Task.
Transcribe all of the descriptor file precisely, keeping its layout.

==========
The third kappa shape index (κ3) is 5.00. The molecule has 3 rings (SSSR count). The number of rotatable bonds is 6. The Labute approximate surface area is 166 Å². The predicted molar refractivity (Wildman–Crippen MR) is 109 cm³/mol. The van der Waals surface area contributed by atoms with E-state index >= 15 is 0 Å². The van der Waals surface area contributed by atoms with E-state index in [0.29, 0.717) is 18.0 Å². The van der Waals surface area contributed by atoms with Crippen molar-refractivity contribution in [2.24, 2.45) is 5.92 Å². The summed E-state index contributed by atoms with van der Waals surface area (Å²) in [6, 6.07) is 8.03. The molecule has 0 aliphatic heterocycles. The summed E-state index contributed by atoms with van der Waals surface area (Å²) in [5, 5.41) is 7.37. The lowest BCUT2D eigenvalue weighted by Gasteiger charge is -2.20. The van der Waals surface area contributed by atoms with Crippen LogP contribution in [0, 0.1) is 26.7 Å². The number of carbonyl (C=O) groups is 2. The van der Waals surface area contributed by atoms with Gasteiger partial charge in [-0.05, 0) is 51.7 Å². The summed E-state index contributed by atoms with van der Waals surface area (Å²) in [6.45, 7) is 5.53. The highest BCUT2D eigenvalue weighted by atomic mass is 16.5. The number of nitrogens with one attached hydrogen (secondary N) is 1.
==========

The third kappa shape index (κ3) is 5.00. The molecule has 3 rings (SSSR count). The number of rotatable bonds is 6. The Labute approximate surface area is 166 Å². The predicted molar refractivity (Wildman–Crippen MR) is 109 cm³/mol. The van der Waals surface area contributed by atoms with E-state index >= 15 is 0 Å². The van der Waals surface area contributed by atoms with E-state index in [0.29, 0.717) is 18.0 Å². The van der Waals surface area contributed by atoms with Crippen molar-refractivity contribution in [2.24, 2.45) is 5.92 Å². The summed E-state index contributed by atoms with van der Waals surface area (Å²) in [6, 6.07) is 8.03. The molecule has 0 aliphatic heterocycles. The summed E-state index contributed by atoms with van der Waals surface area (Å²) in [5, 5.41) is 7.37. The lowest BCUT2D eigenvalue weighted by Gasteiger charge is -2.20. The van der Waals surface area contributed by atoms with Crippen LogP contribution in [0, 0.1) is 26.7 Å². The number of carbonyl (C=O) groups is 2. The van der Waals surface area contributed by atoms with Gasteiger partial charge in [-0.05, 0) is 51.7 Å². The summed E-state index contributed by atoms with van der Waals surface area (Å²) in [6.45, 7) is 5.53. The highest BCUT2D eigenvalue weighted by atomic mass is 16.5. The number of nitrogens with one attached hydrogen (secondary N) is 1.